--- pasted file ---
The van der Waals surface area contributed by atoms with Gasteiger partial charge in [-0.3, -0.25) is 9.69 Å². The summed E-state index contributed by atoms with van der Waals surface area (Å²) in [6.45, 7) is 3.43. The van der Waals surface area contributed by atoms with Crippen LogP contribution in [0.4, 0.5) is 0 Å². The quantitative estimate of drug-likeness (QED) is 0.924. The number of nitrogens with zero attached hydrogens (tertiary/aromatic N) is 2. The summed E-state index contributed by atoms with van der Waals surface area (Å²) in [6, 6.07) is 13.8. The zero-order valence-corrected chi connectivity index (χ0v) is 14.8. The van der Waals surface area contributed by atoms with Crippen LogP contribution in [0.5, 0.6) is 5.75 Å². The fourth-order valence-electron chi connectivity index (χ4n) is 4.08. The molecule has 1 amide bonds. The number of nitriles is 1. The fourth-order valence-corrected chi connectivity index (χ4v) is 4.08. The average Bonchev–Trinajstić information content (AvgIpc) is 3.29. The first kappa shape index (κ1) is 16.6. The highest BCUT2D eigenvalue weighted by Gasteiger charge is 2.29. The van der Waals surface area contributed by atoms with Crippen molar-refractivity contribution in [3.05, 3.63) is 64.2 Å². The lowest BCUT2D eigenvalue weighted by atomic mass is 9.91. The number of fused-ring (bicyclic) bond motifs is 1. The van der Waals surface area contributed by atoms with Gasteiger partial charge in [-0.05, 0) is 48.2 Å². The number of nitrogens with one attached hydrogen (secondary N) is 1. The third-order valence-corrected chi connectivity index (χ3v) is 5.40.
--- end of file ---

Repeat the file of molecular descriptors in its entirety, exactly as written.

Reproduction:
The van der Waals surface area contributed by atoms with Gasteiger partial charge in [-0.3, -0.25) is 9.69 Å². The summed E-state index contributed by atoms with van der Waals surface area (Å²) in [6.45, 7) is 3.43. The van der Waals surface area contributed by atoms with Crippen LogP contribution in [0.4, 0.5) is 0 Å². The quantitative estimate of drug-likeness (QED) is 0.924. The number of nitrogens with zero attached hydrogens (tertiary/aromatic N) is 2. The summed E-state index contributed by atoms with van der Waals surface area (Å²) in [6, 6.07) is 13.8. The zero-order valence-corrected chi connectivity index (χ0v) is 14.8. The van der Waals surface area contributed by atoms with Crippen LogP contribution in [0.5, 0.6) is 5.75 Å². The fourth-order valence-electron chi connectivity index (χ4n) is 4.08. The molecule has 1 amide bonds. The number of nitriles is 1. The fourth-order valence-corrected chi connectivity index (χ4v) is 4.08. The average Bonchev–Trinajstić information content (AvgIpc) is 3.29. The first kappa shape index (κ1) is 16.6. The highest BCUT2D eigenvalue weighted by Gasteiger charge is 2.29. The van der Waals surface area contributed by atoms with Crippen molar-refractivity contribution in [3.05, 3.63) is 64.2 Å². The lowest BCUT2D eigenvalue weighted by atomic mass is 9.91. The number of fused-ring (bicyclic) bond motifs is 1. The van der Waals surface area contributed by atoms with Gasteiger partial charge in [-0.05, 0) is 48.2 Å². The number of nitrogens with one attached hydrogen (secondary N) is 1. The third-order valence-corrected chi connectivity index (χ3v) is 5.40.